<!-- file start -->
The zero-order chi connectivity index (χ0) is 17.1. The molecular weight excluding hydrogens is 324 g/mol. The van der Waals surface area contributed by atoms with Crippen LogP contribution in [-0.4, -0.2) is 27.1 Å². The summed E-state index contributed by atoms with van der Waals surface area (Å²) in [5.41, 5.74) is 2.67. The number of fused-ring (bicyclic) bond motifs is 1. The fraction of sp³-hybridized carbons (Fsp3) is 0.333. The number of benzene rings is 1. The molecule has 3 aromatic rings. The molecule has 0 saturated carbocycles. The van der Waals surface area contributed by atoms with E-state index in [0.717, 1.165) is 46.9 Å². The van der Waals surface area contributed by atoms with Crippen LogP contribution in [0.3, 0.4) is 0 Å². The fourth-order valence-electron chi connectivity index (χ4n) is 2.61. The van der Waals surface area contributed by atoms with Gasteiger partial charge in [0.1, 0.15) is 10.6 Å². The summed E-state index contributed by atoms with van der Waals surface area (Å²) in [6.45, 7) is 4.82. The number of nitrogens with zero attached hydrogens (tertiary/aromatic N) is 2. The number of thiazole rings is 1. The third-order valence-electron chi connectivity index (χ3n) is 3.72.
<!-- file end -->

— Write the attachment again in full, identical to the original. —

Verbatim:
The zero-order chi connectivity index (χ0) is 17.1. The molecular weight excluding hydrogens is 324 g/mol. The van der Waals surface area contributed by atoms with Crippen LogP contribution in [-0.4, -0.2) is 27.1 Å². The summed E-state index contributed by atoms with van der Waals surface area (Å²) in [5.41, 5.74) is 2.67. The number of fused-ring (bicyclic) bond motifs is 1. The fraction of sp³-hybridized carbons (Fsp3) is 0.333. The number of benzene rings is 1. The molecule has 3 aromatic rings. The molecule has 0 saturated carbocycles. The van der Waals surface area contributed by atoms with E-state index in [0.717, 1.165) is 46.9 Å². The van der Waals surface area contributed by atoms with Crippen LogP contribution in [0.3, 0.4) is 0 Å². The fourth-order valence-electron chi connectivity index (χ4n) is 2.61. The van der Waals surface area contributed by atoms with Gasteiger partial charge in [0.1, 0.15) is 10.6 Å². The summed E-state index contributed by atoms with van der Waals surface area (Å²) in [6.45, 7) is 4.82. The number of nitrogens with zero attached hydrogens (tertiary/aromatic N) is 2. The number of thiazole rings is 1. The third-order valence-electron chi connectivity index (χ3n) is 3.72.